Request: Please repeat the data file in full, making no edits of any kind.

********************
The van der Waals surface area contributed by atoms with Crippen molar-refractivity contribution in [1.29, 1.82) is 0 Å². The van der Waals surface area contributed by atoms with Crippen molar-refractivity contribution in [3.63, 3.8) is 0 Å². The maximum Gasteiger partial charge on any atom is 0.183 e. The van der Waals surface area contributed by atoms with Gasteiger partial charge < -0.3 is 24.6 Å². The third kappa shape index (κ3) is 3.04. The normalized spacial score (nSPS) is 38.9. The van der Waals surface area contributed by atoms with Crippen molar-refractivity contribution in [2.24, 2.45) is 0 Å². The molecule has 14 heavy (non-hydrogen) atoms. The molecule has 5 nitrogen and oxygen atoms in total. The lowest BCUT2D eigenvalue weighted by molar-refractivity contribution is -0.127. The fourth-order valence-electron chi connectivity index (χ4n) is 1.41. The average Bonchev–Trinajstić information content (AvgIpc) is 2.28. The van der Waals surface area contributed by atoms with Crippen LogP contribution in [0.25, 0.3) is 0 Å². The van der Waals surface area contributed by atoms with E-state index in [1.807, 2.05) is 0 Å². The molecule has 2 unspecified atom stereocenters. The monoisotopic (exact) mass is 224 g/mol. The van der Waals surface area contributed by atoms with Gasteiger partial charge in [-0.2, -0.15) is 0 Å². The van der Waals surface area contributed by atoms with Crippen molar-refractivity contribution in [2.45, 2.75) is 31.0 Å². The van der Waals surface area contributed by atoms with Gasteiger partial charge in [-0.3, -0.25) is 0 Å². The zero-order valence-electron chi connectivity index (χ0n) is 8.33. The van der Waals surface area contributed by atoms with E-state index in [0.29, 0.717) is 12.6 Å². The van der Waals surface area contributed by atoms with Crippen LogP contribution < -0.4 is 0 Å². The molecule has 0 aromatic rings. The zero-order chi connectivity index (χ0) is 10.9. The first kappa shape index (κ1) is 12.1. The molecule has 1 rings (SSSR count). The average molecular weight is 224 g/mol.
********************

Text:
The van der Waals surface area contributed by atoms with Crippen molar-refractivity contribution in [1.29, 1.82) is 0 Å². The van der Waals surface area contributed by atoms with Crippen molar-refractivity contribution in [3.63, 3.8) is 0 Å². The maximum Gasteiger partial charge on any atom is 0.183 e. The van der Waals surface area contributed by atoms with Gasteiger partial charge < -0.3 is 24.6 Å². The third kappa shape index (κ3) is 3.04. The normalized spacial score (nSPS) is 38.9. The van der Waals surface area contributed by atoms with Crippen molar-refractivity contribution in [2.24, 2.45) is 0 Å². The molecule has 14 heavy (non-hydrogen) atoms. The molecule has 5 nitrogen and oxygen atoms in total. The lowest BCUT2D eigenvalue weighted by molar-refractivity contribution is -0.127. The fourth-order valence-electron chi connectivity index (χ4n) is 1.41. The average Bonchev–Trinajstić information content (AvgIpc) is 2.28. The van der Waals surface area contributed by atoms with Crippen LogP contribution in [0.25, 0.3) is 0 Å². The van der Waals surface area contributed by atoms with E-state index in [1.807, 2.05) is 0 Å². The molecule has 2 unspecified atom stereocenters. The monoisotopic (exact) mass is 224 g/mol. The van der Waals surface area contributed by atoms with Gasteiger partial charge in [-0.2, -0.15) is 0 Å². The van der Waals surface area contributed by atoms with Crippen molar-refractivity contribution in [2.45, 2.75) is 31.0 Å². The van der Waals surface area contributed by atoms with Gasteiger partial charge in [-0.3, -0.25) is 0 Å². The zero-order valence-electron chi connectivity index (χ0n) is 8.33. The van der Waals surface area contributed by atoms with E-state index in [0.29, 0.717) is 12.6 Å². The van der Waals surface area contributed by atoms with Crippen LogP contribution < -0.4 is 0 Å². The molecule has 0 aromatic rings. The zero-order chi connectivity index (χ0) is 10.9. The first kappa shape index (κ1) is 12.1. The molecule has 1 rings (SSSR count). The average molecular weight is 224 g/mol.